It was a strange feeling. Back in the Philosophy section at Blackwell’s, where I’d spent so many hours and so much of my grant as a student. And a place I’d always thought of as part of The Establishment. Where proper people with proper careers and respectable tastes hang out. And yet I couldn’t have felt more at home as I set up for This Is Oxford, the taster we hoped to give to Blackwell’s customers of the “other literary Oxford”, the Oxford of Catweazle, Hammer & Tongue, The Albion Beatnik and, yes, eight cuts gallery.
The reason why it felt so like home is simple: the open-armed embrace offered us by Euan, Zool, Steph, and the Blackwell’s events team. I hope this will be the start of something.
Below you will see the full smorgasbord we had on offer, and will find linky things to people’s booky things. There’s also a lovely review of the show from Daily Information here. The point that This Is Oxford wasn’t the undergroundest of undergrounds is well-taken. It was, rather, a taster of all the different things Oxford has to offer. We didn’t actually want to have people carried out with strokes (well, not the medical kind).
The crowd, which must have been around 50ish plus performers, started the night as crowds always do – most respectful. This is great. It shows a love of literature wholly to be praised, but after I’d fallen flat on my face at the end of the introductory poem This Is Oxford (forgetting temporarily that for the past week I’ve been hobbling around with water on the knee – don’t worry, 5 minutes later my knee reminded me) they got the hang of the notion that it’s more fun to wander around browsing, slouching, drinking, generally treating the Norrington Room like home.
I’m not going to do highlights. I hate highlighting things, because everyone was fabulous. But it was wonderful to see two acts I’d never seen before. I know Dave Griffiths of Grey Children really well, and have listened to him online many many times, but this is the first time I’ve heard him in the real, and the alternating songs and readings (from Dave’s A Man in the Rain, read by actor Huck Astley) were marvellous.
And Emily Harrison, last year’s Tower Poetry Prize winner, was sensational as she dissected the interwebs for us.
Another treat was the music and vocals put on by Pop Wreck (rather, half of Pop Wreck plus guest Julie as I was instructed), the offering from the fabulous Oxford Arts Group.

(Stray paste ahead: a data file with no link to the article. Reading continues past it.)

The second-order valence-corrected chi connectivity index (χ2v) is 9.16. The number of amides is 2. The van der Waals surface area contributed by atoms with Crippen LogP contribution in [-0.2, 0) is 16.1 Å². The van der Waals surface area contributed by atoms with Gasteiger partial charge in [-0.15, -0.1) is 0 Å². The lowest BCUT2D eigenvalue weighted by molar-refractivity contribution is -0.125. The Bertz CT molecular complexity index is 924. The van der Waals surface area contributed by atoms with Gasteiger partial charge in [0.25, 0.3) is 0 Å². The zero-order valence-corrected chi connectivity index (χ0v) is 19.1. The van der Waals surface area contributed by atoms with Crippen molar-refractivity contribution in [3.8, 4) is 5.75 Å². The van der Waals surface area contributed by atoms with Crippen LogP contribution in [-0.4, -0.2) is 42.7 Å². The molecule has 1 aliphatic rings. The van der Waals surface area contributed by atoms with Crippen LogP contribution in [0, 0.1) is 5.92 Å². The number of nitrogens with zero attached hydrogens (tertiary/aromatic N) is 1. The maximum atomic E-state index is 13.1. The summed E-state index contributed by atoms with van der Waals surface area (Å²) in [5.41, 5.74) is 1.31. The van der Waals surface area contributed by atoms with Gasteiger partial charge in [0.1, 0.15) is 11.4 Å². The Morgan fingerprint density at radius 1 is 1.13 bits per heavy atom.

eight cuts gallery regulars Anna Hobson and Lucy Ayrton were amazing as ever, and Maisie Lawrence and Verity Heir, whom I hope will become regulars, gave performances of incredible power and tenderness. Venetia Welby dazzled us with a reading from her forthcoming novel that scrapes Soho’s underbelly, Palabra, as she did so memorably at our Literature Lounge gig earlier this year (see the video above).
A genuine delight was Ingrina Shieh’s wonderful insight into Oxford’s cultural heart. The blogger behind Of Red Bricks and Cobblestones, which follows her and her husband’s Oxford journey through bookshops, breweries and beers, she gave Blackwell’s a mischevious treat with a tale about The Albion Beatnik, and ended the night for us with a story about The White Horse at which point we all decamped there.
Joe Briggs took us brilliantly to the heart of gig-going agony with his tale of painfully terrible support acts.
And then there was Clarissa Pabi. Very few poets have a performance style that is instantly recognisable. Clarissa is not just unique but hypnotic as she stands nonchalantly staring down at the mobile phone she clutches in both hands in front of her and reads words off the screen that trail off into rhymes as though their triviality is sending her to sleep only, of course, her words are the furthest one could imagine from being trivial. The effect is devastating.
So here is what we served up
flash fiction canapés
literary death match winner, 2010, http://danholloway.wordpress.com
host of hammer and tongue oxford
winner of the 2010 tower poetry prize, author, typewriter on the bed
2010-11 oxford university poetry society president
editor of the oxford university poetry society magazine
president of oxford brookes creative writing society
author of palabra